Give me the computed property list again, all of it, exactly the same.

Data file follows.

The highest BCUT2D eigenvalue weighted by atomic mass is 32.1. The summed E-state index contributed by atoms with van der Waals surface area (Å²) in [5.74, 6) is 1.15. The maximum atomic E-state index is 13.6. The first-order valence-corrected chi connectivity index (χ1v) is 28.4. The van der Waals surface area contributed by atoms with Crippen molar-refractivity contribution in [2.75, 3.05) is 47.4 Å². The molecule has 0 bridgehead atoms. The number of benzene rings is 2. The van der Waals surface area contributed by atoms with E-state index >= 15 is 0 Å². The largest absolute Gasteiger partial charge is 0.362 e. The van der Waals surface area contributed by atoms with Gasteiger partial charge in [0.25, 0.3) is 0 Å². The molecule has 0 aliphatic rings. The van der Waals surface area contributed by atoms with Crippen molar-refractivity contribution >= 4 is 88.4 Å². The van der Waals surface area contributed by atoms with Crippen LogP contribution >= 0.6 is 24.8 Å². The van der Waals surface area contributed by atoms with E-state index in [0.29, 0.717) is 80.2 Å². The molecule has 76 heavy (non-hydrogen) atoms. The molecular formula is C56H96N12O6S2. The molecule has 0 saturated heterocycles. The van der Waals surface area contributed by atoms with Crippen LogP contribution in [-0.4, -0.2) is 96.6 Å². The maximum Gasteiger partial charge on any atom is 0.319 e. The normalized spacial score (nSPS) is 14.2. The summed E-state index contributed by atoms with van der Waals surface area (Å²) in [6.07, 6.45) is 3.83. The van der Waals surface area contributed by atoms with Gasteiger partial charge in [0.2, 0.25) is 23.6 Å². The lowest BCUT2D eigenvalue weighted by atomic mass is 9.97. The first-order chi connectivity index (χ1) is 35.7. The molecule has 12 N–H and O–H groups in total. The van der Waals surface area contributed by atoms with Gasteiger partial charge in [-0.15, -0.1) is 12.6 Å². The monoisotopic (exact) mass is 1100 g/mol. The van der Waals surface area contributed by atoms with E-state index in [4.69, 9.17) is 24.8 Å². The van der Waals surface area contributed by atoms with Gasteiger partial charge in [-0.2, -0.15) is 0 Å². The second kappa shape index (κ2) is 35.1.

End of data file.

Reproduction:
The highest BCUT2D eigenvalue weighted by atomic mass is 32.1. The summed E-state index contributed by atoms with van der Waals surface area (Å²) in [5.74, 6) is 1.15. The maximum atomic E-state index is 13.6. The first-order valence-corrected chi connectivity index (χ1v) is 28.4. The van der Waals surface area contributed by atoms with Crippen molar-refractivity contribution in [2.75, 3.05) is 47.4 Å². The molecule has 0 bridgehead atoms. The number of benzene rings is 2. The van der Waals surface area contributed by atoms with E-state index >= 15 is 0 Å². The largest absolute Gasteiger partial charge is 0.362 e. The van der Waals surface area contributed by atoms with Gasteiger partial charge in [0.25, 0.3) is 0 Å². The molecule has 0 aliphatic rings. The van der Waals surface area contributed by atoms with Crippen molar-refractivity contribution >= 4 is 88.4 Å². The van der Waals surface area contributed by atoms with Crippen LogP contribution >= 0.6 is 24.8 Å². The van der Waals surface area contributed by atoms with E-state index in [0.29, 0.717) is 80.2 Å². The molecule has 76 heavy (non-hydrogen) atoms. The molecular formula is C56H96N12O6S2. The molecule has 0 saturated heterocycles. The van der Waals surface area contributed by atoms with Crippen LogP contribution in [-0.4, -0.2) is 96.6 Å². The maximum Gasteiger partial charge on any atom is 0.319 e. The normalized spacial score (nSPS) is 14.2. The summed E-state index contributed by atoms with van der Waals surface area (Å²) in [6.07, 6.45) is 3.83. The van der Waals surface area contributed by atoms with Gasteiger partial charge in [0.2, 0.25) is 23.6 Å². The lowest BCUT2D eigenvalue weighted by atomic mass is 9.97. The first-order chi connectivity index (χ1) is 35.7. The molecule has 12 N–H and O–H groups in total. The van der Waals surface area contributed by atoms with Gasteiger partial charge in [-0.15, -0.1) is 12.6 Å². The monoisotopic (exact) mass is 1100 g/mol. The van der Waals surface area contributed by atoms with E-state index in [4.69, 9.17) is 24.8 Å². The van der Waals surface area contributed by atoms with Gasteiger partial charge in [-0.2, -0.15) is 0 Å². The second kappa shape index (κ2) is 35.1.